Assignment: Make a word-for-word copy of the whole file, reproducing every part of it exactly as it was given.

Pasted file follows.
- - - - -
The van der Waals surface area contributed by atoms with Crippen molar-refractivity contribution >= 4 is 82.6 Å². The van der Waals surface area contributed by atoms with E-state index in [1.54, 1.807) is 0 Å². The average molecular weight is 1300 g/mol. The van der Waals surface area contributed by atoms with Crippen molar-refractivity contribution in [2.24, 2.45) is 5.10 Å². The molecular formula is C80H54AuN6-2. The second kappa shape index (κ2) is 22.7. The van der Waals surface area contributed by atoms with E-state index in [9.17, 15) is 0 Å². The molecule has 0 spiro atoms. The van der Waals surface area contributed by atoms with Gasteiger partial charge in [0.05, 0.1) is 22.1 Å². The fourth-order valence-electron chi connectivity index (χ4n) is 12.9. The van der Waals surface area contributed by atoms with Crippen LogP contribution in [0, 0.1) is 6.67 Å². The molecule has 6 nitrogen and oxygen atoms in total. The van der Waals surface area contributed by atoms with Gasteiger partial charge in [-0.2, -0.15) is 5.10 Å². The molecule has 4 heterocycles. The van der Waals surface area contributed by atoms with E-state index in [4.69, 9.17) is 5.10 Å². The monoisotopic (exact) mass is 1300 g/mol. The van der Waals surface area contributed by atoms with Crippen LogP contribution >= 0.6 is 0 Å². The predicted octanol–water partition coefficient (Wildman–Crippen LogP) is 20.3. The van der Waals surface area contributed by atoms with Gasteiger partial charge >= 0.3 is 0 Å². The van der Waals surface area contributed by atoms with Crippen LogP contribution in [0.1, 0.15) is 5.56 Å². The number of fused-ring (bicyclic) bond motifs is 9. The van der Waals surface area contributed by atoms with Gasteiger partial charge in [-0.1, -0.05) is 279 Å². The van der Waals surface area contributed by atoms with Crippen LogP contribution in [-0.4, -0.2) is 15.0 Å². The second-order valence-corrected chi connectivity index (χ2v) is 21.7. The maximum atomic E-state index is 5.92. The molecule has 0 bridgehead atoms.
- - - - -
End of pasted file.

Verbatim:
The van der Waals surface area contributed by atoms with Crippen molar-refractivity contribution >= 4 is 82.6 Å². The van der Waals surface area contributed by atoms with E-state index in [1.54, 1.807) is 0 Å². The average molecular weight is 1300 g/mol. The van der Waals surface area contributed by atoms with Crippen molar-refractivity contribution in [2.24, 2.45) is 5.10 Å². The molecular formula is C80H54AuN6-2. The second kappa shape index (κ2) is 22.7. The van der Waals surface area contributed by atoms with E-state index in [9.17, 15) is 0 Å². The molecule has 0 spiro atoms. The van der Waals surface area contributed by atoms with Gasteiger partial charge in [0.05, 0.1) is 22.1 Å². The fourth-order valence-electron chi connectivity index (χ4n) is 12.9. The van der Waals surface area contributed by atoms with Crippen LogP contribution in [0, 0.1) is 6.67 Å². The molecule has 6 nitrogen and oxygen atoms in total. The van der Waals surface area contributed by atoms with Gasteiger partial charge in [-0.2, -0.15) is 5.10 Å². The molecule has 4 heterocycles. The van der Waals surface area contributed by atoms with E-state index in [4.69, 9.17) is 5.10 Å². The monoisotopic (exact) mass is 1300 g/mol. The van der Waals surface area contributed by atoms with Crippen LogP contribution >= 0.6 is 0 Å². The predicted octanol–water partition coefficient (Wildman–Crippen LogP) is 20.3. The van der Waals surface area contributed by atoms with Gasteiger partial charge >= 0.3 is 0 Å². The van der Waals surface area contributed by atoms with Crippen LogP contribution in [0.1, 0.15) is 5.56 Å². The number of fused-ring (bicyclic) bond motifs is 9. The van der Waals surface area contributed by atoms with Gasteiger partial charge in [-0.1, -0.05) is 279 Å². The van der Waals surface area contributed by atoms with Crippen LogP contribution in [-0.4, -0.2) is 15.0 Å². The second-order valence-corrected chi connectivity index (χ2v) is 21.7. The maximum atomic E-state index is 5.92. The molecule has 0 bridgehead atoms.